Although New York City likes to claim title to the “champagne” of drinking water, in 2014 it was edged out by Boston in the American Water Works Annual Tap Water Taste Test. Similar to New York City, Boston keeps water clean at its source. Whereas New York primarily forges land-use agreements with private landowners, Boston concentrates on protecting public lands in collaboration with state agencies. Conserving the forest around the Quabbin and Wachusetts reservoirs means that, to achieve Environmental Protection Agency (EPA) standards, Boston water requires only minimal treatment.
The city’s good tasting water isn’t just an aesthetic bonus: It means that when water smells bad or is discolored, customers call the utility to complain.
Upstream and downstream, watersheds are home to competing economic interests, many of which can compromise water quality. Governments have used both carrots and sticks to ensure responsible water and land use that yield clean water. After stirring a hornet’s nest of angry farmers with strict regulation enforcement, New York’s water utility switched tactics and offered direct aid to farmers who voluntarily engaged in watershed-friendly farming.
A similar challenge emerged in the Midwest. Iowa’s $30 billion grain trade is fattened by a multimillion-dollar infusion of chemical fertilizers, only a portion of which actually ends up feeding corn and soy plants. Much of the rest of it is washed into the Raccoon River, a principal Des Moines water source. Bill Stowe, the chief executive of Des Moines Water Works, said that the state failed in its efforts to get farmers to willingly reduce nitrate runoff. “It’s very clear to me,” Stowe said in a New York Times article, “that traditional, industrial agriculture has no real interest in taking the steps that are necessary to radically change their operations in a way that will protect our drinking water.” Treating the nitrate-filled water to potable water standards isn’t cheap, so in 2015, the water utility served the farmers the bill via a lawsuit against two upstream counties. While this may sound like the makings of an urban-rural civil war, the lawsuit has set in motion an important public debate in Iowa about who ought to pay for clean water.
Self-taxing may seem unlikely today, but California voters in 2014 approved a $7.5 billion bond to repair and replace aging and vulnerable water infrastructure. Parched lawns, made more visible by Governor Jerry Brown’s vocal leadership on water conservation and climate change, shook voters from complacency; water can’t be taken for granted. The bond meant that water bills will likely spike, but voters put thirst before wallets. Funds will be used to, among other things, shore up water reliability, meet safe drinking-water standards, and clean up groundwater. Some $260 million will go to the State Water Pollution Control Revolving Fund’s Small Community Grant Fund, run by the State Water Resources Control Board. In the Bay Area, a 2002 voter-approved bond has helped the San Francisco Public Utility Commission blend groundwater with Sierra Nevada snow melt and incentivize San Francisco builders to collect and treat water onsite, part of what Paula Kehoe, director of Water Resources at the San Francisco Public Utilities Commission, describes as “a new water paradigm.”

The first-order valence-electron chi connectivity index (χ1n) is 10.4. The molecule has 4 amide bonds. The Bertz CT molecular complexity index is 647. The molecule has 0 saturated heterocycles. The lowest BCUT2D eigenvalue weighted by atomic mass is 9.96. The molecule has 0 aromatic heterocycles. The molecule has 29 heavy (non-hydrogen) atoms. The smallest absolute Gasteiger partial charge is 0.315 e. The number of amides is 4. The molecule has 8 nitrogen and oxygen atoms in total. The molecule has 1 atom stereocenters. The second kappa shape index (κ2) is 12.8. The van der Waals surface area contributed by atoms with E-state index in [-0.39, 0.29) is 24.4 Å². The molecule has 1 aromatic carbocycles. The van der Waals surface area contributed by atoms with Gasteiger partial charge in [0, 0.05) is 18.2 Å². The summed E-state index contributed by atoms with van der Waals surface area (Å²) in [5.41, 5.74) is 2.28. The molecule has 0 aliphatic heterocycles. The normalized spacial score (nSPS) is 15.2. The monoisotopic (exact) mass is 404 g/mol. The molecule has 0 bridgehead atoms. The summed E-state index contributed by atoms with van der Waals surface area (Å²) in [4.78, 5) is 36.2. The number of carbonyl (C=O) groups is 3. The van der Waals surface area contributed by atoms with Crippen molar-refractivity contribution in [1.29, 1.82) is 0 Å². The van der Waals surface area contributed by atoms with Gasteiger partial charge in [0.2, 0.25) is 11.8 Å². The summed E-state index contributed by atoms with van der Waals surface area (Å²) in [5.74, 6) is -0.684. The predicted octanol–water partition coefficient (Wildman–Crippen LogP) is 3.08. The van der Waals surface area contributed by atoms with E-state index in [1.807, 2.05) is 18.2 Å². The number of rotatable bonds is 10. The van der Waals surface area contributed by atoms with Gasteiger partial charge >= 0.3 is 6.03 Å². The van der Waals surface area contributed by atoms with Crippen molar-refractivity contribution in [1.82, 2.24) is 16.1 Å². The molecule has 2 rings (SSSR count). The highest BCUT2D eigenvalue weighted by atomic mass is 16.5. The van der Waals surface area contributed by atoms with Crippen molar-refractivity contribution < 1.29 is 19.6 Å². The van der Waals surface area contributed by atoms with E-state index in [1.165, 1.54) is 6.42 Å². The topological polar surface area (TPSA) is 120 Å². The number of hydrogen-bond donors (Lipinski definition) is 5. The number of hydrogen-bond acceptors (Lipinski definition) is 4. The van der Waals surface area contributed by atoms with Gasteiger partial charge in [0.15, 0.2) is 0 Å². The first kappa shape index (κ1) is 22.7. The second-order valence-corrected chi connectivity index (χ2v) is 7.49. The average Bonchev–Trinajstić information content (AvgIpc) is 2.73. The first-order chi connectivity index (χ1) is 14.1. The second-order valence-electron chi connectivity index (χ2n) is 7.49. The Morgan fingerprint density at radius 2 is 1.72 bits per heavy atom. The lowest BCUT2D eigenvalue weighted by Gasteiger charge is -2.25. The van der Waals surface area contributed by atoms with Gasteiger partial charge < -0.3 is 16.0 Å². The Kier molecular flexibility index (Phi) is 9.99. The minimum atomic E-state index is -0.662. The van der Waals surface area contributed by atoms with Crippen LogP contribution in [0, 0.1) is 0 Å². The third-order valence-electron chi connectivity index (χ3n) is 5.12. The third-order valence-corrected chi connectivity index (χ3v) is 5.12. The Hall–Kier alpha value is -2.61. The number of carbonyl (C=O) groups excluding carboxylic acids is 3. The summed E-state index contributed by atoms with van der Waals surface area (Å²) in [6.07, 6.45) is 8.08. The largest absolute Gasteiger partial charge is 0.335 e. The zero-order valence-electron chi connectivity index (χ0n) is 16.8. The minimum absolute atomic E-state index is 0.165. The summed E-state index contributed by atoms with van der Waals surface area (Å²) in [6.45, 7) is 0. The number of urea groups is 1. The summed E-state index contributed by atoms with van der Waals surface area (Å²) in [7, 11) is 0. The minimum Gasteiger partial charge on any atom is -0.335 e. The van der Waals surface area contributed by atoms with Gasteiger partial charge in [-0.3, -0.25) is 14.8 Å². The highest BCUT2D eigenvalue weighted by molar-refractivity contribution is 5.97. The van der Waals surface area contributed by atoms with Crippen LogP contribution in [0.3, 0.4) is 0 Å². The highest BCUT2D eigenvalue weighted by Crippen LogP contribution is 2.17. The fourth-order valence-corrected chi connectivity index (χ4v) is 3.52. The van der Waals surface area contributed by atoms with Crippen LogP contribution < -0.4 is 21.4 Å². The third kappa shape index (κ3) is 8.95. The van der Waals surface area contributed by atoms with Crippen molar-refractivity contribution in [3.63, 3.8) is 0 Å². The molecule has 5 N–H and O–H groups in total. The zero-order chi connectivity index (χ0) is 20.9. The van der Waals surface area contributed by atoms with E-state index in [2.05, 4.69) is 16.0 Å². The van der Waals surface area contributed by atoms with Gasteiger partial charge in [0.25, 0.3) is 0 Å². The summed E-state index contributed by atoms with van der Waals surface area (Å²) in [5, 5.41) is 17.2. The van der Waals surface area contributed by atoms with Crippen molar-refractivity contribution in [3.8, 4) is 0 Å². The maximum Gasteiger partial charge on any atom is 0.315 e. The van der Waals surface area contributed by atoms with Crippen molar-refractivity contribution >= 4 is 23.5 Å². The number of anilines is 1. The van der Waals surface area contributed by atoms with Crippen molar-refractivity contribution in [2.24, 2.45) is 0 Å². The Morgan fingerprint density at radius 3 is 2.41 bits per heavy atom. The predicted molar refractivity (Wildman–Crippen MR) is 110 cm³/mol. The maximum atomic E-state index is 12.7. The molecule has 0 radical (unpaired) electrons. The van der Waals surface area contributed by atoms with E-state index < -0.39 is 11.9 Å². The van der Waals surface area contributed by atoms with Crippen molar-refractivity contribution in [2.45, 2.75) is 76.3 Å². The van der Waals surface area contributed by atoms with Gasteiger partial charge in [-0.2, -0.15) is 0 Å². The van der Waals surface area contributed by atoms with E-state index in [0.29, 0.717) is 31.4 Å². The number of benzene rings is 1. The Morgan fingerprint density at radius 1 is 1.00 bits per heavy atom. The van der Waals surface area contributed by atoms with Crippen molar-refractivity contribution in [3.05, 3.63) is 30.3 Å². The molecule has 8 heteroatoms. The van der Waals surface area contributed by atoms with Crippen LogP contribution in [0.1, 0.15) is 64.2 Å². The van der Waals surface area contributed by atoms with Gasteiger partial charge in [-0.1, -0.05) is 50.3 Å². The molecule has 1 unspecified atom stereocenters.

Such a paradigm may not come without a struggle. When United Water won the contract to manage Atlanta’s water system in 1999, they halved the workforce and increased rates. Brown and orange water dripping from city faucets led to boil-only alerts. Then Mayor Shirley Franklin canceled the contract in 2003 and restored municipal management of the water system. Around the world, citizens are forcing re-examination of private contracts and pressuring city governments to take back control of water services. Faced with rate hikes without service improvements, communities question how returning profits to private shareholders squares with managing water for the public good. The Transnational Institute’s remunicipalization tracker reports that in the past 15 years, 235 cities in 37 countries have brought water systems under public control.
Flint has moved the country like no other water crisis. When one water utility betrays the public trust, Estes-Smargiassi said, “it damages confidence everywhere.” The injuries in Flint will persist well beyond its scarred children. It may be some time before families feel reassured enough to drink from their tap. And yet every day and everywhere, there are examples of committed water workers and forward-thinking city officials demonstrating that, with enough investment and public oversight, water can be managed for the public good.